Mission Valley As an army of bulldozers, pile drivers, and concrete cutting machines massed outside the gates of San Diego Jack Murphy Stadium a week ago Monday night, the city attorney, city manager, and a few lucky members of the city council were preparing to celebrate. As soon as the Holiday Bowl was over that night, the wrecking crew was poised to begin tearing down crucial parts of the 32-year-old stadium in preparation for the council's controversial $80 million--plus expansion plan.
Although the ostensible occasion was the Holiday Bowl, at least one of the city officials eating cake and sipping champagne inside the city's stadium press-level luxury skybox acknowledged that the real reason for their merriment was the impending start of the expansion project.
"They're having a great time of it in there," said one city council aide who scurried from the box just as the cake and bubbly were being wheeled through the box's closely guarded door from an adjoining hallway. "No one is going to stop them from taking down this stadium now. And once it's down, the taxpayers will be forced to pay to put it back together again, referendum or no referendum."
A jubilant councilman Byron Wear, who exited the box with his wife during the second quarter, echoed the theme. Asked what the council was going to do about the referendum petition, which backers say contains more than 50,000 signatures gathered in a little more than two weeks and seeks a vote on stadium financing and expansion issues, Wear replied: "Nothing. Everything's going forward in terms of the expansion, per our previous decisions."
If the referendum effort is certified as having the sufficient 28,000 valid signatures, the council is faced with the choice of putting the expansion ordinance on the ballot or rescinding it. Asked whether the council would place the issue before voters if the referendum qualifies, Wear replied: "No. No. We are going to proceed as we had planned. Right now the city attorney is looking at that as an option. We're not going back to council until the 14th of January so see what happens then."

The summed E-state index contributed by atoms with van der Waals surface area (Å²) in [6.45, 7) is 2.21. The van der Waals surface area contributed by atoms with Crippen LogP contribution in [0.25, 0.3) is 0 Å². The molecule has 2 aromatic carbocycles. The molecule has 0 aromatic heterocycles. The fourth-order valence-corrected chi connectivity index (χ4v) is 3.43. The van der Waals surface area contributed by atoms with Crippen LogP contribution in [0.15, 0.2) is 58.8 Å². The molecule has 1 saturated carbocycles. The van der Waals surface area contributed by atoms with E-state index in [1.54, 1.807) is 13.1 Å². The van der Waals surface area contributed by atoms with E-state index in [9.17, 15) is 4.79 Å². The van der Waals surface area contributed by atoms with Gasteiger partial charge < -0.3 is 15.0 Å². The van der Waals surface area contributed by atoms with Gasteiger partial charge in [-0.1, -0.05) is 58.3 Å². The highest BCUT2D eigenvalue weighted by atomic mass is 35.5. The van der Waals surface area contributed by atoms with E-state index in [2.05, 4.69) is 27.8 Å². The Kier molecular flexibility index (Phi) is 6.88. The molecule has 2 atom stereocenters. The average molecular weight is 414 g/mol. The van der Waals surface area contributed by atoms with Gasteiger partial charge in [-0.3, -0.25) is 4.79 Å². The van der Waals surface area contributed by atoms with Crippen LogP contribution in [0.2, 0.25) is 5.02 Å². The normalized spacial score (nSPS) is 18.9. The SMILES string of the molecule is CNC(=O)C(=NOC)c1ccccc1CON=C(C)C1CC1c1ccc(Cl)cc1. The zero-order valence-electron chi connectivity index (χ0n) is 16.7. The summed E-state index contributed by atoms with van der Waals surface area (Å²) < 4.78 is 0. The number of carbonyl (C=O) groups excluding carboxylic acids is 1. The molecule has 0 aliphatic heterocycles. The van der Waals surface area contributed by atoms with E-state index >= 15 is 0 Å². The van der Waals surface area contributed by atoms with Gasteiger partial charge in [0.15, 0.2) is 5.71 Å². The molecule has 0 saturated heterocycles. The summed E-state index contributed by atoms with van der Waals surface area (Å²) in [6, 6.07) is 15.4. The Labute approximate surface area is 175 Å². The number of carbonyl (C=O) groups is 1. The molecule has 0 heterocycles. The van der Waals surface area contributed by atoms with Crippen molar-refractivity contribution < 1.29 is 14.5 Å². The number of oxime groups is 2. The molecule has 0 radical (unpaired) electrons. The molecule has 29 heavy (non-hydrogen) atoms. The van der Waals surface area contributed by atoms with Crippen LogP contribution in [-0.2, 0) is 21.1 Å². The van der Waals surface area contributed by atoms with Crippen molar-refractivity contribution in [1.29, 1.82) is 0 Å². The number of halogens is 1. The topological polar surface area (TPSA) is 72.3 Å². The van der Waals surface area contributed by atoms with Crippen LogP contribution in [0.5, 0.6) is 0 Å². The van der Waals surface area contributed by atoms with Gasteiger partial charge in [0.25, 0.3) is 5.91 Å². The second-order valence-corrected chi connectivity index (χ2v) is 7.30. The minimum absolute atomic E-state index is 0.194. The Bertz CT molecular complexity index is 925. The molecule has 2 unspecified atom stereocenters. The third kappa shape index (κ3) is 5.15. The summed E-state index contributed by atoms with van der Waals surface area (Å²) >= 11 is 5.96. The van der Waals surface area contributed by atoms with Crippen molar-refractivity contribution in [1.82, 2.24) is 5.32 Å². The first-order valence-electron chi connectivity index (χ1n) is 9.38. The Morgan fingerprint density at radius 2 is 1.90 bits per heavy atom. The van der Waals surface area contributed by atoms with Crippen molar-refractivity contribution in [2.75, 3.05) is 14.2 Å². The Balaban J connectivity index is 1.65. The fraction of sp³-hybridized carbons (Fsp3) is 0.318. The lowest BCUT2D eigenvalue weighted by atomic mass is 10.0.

As Wear left the box for the movies with his wife, City Manager Jack McGrory, widely viewed as the chief architect of the stadium expansion deal, arrived with his spouse to join the closed-door celebration. A lusty cheer could be heard as he entered the box. Others spotted sitting in the front rows of the box included councilmembers Harry Mathis and Barbara Warden, as well as city attorney Casey Gwinn. All have been big backers of the stadium expansion without a vote, and McGrory and Gwinn are two of the three directors of a so-called joint powers authority, which technically owns the stadium and leases it back to city taxpayers.
During the evening, the party in the city box hosted a succession of visitors, including Union-Tribune editor in chief Herb Klein, the ex-Nixon staffer and self-professed sports aficionado whose paper has supported expanding the stadium without a public vote. Other guests included the county's new chief administrative officer, Larry Prior, and his wife.
The presence of a reporter and photographer outside the city box so unnerved two members of the Holiday Bowl staff that they alerted security and threatened arrests. Cooler heads on the bowl committee intervened, and the guards warned the photographer not to "touch that big cake or those champagne bottles." Bowl officials said cake and champagne for the council came courtesy of the taxpayer-subsidized bowl committee.
Ever since the stadium was opened 30 years ago, the city box has been controversial. Because the stadium was originally financed by a so-called joint powers authority made up of the city and the county, both county supervisors and city councilmembers were given free passes to all stadium events, ostensibly so that they could "supervise" activities there. Abuses of the box privileges -- such as selling the tickets to others and giving them away to campaign contributors -- have become so commonplace over the years that they no longer attract much attention, and an honor system has been adopted to limit outright sales of the seats.
Two years ago, when the city council decided to expand the stadium without a public vote, the city accepted full ownership of the stadium from the county and granted it to a paper "joint powers authority" controlled by McGrory, Gwinn, and City Auditor Ed Ryan. Under that arrangement, McGrory, the city attorney, and Ryan then voted to lease the stadium back to city taxpayers for enough in annual rent payments to allow them to sell bonds to finance the expansion. Although the deal was challenged in court by a group of San Diego taxpayers, the scheme was upheld in a series of lower court rulings, and the state Supreme Court, in a decision last September, refused to intervene.
Thus, in December, McGrory, Ryan, and a representative of Gwinn voted to sell $67 million of bonds for the expansion and authorized a contractor to proceed with work, even though a final contract between the city and the Chargers was being subjected to a public referendum. If the referendum is found to have qualified for the ballot, observers say, the joint powers authority may find itself hard up for more cash to continue its construction activities. McGrory has said that at least $18 million more is needed to finish the job, and skeptics say the tab may be much higher.